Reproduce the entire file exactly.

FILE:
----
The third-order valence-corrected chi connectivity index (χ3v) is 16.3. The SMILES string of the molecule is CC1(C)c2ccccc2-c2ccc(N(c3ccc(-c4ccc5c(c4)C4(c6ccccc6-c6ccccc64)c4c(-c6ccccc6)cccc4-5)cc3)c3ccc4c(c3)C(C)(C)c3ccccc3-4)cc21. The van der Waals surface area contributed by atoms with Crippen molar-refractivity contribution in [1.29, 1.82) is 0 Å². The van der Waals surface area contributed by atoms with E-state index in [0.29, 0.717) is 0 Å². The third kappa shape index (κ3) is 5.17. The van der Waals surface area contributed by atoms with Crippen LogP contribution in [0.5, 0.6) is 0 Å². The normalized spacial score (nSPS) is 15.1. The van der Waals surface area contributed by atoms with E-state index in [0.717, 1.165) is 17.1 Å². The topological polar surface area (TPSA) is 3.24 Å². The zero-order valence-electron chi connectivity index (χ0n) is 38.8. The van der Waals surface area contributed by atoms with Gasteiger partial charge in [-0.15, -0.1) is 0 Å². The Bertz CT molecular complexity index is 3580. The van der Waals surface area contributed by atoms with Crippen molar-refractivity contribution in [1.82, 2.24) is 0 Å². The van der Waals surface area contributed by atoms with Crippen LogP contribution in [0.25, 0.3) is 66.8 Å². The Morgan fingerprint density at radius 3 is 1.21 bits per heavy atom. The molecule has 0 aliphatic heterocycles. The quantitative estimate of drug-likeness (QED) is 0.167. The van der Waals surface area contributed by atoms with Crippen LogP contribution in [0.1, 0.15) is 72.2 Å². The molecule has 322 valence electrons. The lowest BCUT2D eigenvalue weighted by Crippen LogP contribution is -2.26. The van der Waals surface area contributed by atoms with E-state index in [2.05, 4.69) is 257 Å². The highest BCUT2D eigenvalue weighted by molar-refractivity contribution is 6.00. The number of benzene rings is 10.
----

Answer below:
The third-order valence-corrected chi connectivity index (χ3v) is 16.3. The SMILES string of the molecule is CC1(C)c2ccccc2-c2ccc(N(c3ccc(-c4ccc5c(c4)C4(c6ccccc6-c6ccccc64)c4c(-c6ccccc6)cccc4-5)cc3)c3ccc4c(c3)C(C)(C)c3ccccc3-4)cc21. The van der Waals surface area contributed by atoms with Crippen molar-refractivity contribution in [1.29, 1.82) is 0 Å². The van der Waals surface area contributed by atoms with E-state index in [0.29, 0.717) is 0 Å². The third kappa shape index (κ3) is 5.17. The van der Waals surface area contributed by atoms with Crippen LogP contribution in [0.5, 0.6) is 0 Å². The normalized spacial score (nSPS) is 15.1. The van der Waals surface area contributed by atoms with E-state index in [0.717, 1.165) is 17.1 Å². The topological polar surface area (TPSA) is 3.24 Å². The zero-order valence-electron chi connectivity index (χ0n) is 38.8. The van der Waals surface area contributed by atoms with Gasteiger partial charge in [-0.15, -0.1) is 0 Å². The Bertz CT molecular complexity index is 3580. The van der Waals surface area contributed by atoms with Crippen molar-refractivity contribution in [1.82, 2.24) is 0 Å². The van der Waals surface area contributed by atoms with Crippen LogP contribution in [0.25, 0.3) is 66.8 Å². The Morgan fingerprint density at radius 3 is 1.21 bits per heavy atom. The molecule has 0 aliphatic heterocycles. The quantitative estimate of drug-likeness (QED) is 0.167. The van der Waals surface area contributed by atoms with Crippen LogP contribution in [0.1, 0.15) is 72.2 Å². The molecule has 322 valence electrons. The lowest BCUT2D eigenvalue weighted by Crippen LogP contribution is -2.26. The van der Waals surface area contributed by atoms with E-state index in [2.05, 4.69) is 257 Å². The highest BCUT2D eigenvalue weighted by molar-refractivity contribution is 6.00. The number of benzene rings is 10.